The Coolest and Faintest

We have spent a great deal of time in this course looking at our Sun as the standard. Form now on, we will look at all of the rest of the star types in the Universe and determine what makes them different and also similar to our Sun. Keep in mind my opening comments about the Sun ... it is an average, middle-aged star. As you look at the HR Diagram, the Sun sits almost squarely in the middle of the chart, and in the middle of the main sequence. Ascending the main sequence to the left will bring you to brighter and hotter stars, a subject for another chapter. Now, we will be descending the main sequence to the right, out of the realm of the G class, through the K, and into the M class. Stars down there in the chart are so cool in temperature and small in size that NONE of the M class dwarfs on the main sequence are visible to the naked eye. The farther down and to the right you go on the main sequence, the more difficult it becomes to find these stars at all as the absolute magnitudes of some of these dwarfs is +20, and you even move into that new class of stars L, which contains the transition between red dwarfs and brown dwarfs (bodies too cool in temperature to even be real stars).

In the previous page, we looked up the HR Diagram main sequence from G to O class stars. Among the 40 brightest stars in the night sky, 21 are giants or supergiants. Of the remaining 19 main sequence dwarfs and subgiants, eight are spectral class B and eight others are of class A. This means that 37 are substantially hotter, brighter, and more massive than our Sun. There is only one F star, first magnitude Procyon in Canis Minor, and it is a subgiant. The final two stars are the G and K combination that makes Alpha Centauri (seen above). These stars appear bright because they are so close to us, not because they are luminous. Below Alpha Centauri are almost no visible stars. There is fourth magnitude 40 Eridani, and then the main sequence stops at the K5 and K7 components of 61 Cygni. These stars appear to be bright because they are only 11.4 light years away. We can not see any main sequence Red Dwarf M stars with our naked eye.

WE SEE WHAT IS THERE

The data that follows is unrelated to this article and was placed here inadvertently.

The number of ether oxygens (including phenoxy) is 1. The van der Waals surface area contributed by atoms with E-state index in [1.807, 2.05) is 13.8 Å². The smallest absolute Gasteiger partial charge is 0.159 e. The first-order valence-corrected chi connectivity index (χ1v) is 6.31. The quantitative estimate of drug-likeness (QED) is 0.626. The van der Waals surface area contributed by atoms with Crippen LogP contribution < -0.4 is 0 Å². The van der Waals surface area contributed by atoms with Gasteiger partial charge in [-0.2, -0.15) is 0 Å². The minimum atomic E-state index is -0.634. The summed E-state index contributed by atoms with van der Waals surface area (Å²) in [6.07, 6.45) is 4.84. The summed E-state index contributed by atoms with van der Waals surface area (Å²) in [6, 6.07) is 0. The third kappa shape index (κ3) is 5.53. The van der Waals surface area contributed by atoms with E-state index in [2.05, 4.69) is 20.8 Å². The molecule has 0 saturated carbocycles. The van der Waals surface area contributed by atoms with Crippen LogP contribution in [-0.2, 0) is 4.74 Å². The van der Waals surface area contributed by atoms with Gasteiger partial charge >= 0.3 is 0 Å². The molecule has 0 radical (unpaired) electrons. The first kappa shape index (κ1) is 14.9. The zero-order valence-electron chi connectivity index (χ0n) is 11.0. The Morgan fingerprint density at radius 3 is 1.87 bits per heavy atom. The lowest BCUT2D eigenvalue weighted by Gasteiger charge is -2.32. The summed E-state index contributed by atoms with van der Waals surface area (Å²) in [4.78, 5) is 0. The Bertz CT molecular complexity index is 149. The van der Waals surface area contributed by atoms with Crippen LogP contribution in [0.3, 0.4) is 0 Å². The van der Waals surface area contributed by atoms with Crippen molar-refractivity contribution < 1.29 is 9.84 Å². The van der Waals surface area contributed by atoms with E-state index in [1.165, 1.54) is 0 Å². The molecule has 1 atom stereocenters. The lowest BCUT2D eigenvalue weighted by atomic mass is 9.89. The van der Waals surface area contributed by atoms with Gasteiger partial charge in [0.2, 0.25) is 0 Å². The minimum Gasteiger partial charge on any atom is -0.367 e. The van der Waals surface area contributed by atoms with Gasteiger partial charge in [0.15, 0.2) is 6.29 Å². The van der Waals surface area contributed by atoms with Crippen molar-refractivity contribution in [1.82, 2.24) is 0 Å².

These first two paragraphs, as well as information from the previous page only demonstrates the bias of many astronomers. They study the stars that they can see. And they see lots of B stars because they are bright and shine for great distances. The O stars are hotter and brighter, but also far more rare. On the other hand, the M class stars are BY FAR, the most common star class in the Universe, but because they are so dim, few people studied them. This is not much different that the challenge posed to me in graduate school in Zoology. Did I want to study a really cool animal but find so few that my statistical analysis of small numbers would weaken the strength of my conclusions, or did I want to study something mundane, but so common in number that my data might reveal something very significant. I chose the ubiquitous land snail over the rare polar bear! It is no different with the stars. You can either study the bright, obvious stars, but find few, or study the dim, hidden stars, and find lots of them. For example, for every O class star, there are 17,000 A stars. For every A star, there are five F dwarfs, 13 G dwarfs, 15 of class K, and an amazing 100 M stars (1.7 million for every O star). There are more of the M (and L) dwarfs in the Galaxy than any other kind of star, but all are hidden by their low luminosities. Furthermore, while they may be small in size, they make their presence known in numbers, constituting one half of the mass of the Galaxy's stellar material. It is sort of like lots of ants for every polar bear.

Red Dwarf M Stars

Here is a close-up image of a typical Red Dwarf M star, Gleise 623b. The "b" refers to the type of stellar object in a binary system, so the "b" star is the smaller of the two in this HST image. The photo was taken on December 20, 1994.

 

 

 

 

 

 

I chose this particular HR Diagram image because it is prettier to the eye, but also demonstrates the difference in numbers of M dwarfs compared to other stars. From the HR Diagram we can learn several things about the Red Dwarf stars. First, their spectral class is M, which means low surface temperature. Recalling Wein's Law which relates surface temperature to spectral wavelength, these stars burn more coolly at the surface and therefore are red in color.

Second, these stars are also low magnitude. The values of +10 to +20 make them extremely faint objects. Remembering that for each increase in level of magnitude, the star is 2.513 times more faint, a Red Dwarf star is 1000 times (M=+10) to 22 million times (M=+20) less bright than our Sun. These things are very difficult to see, even with the most powerful telescopes.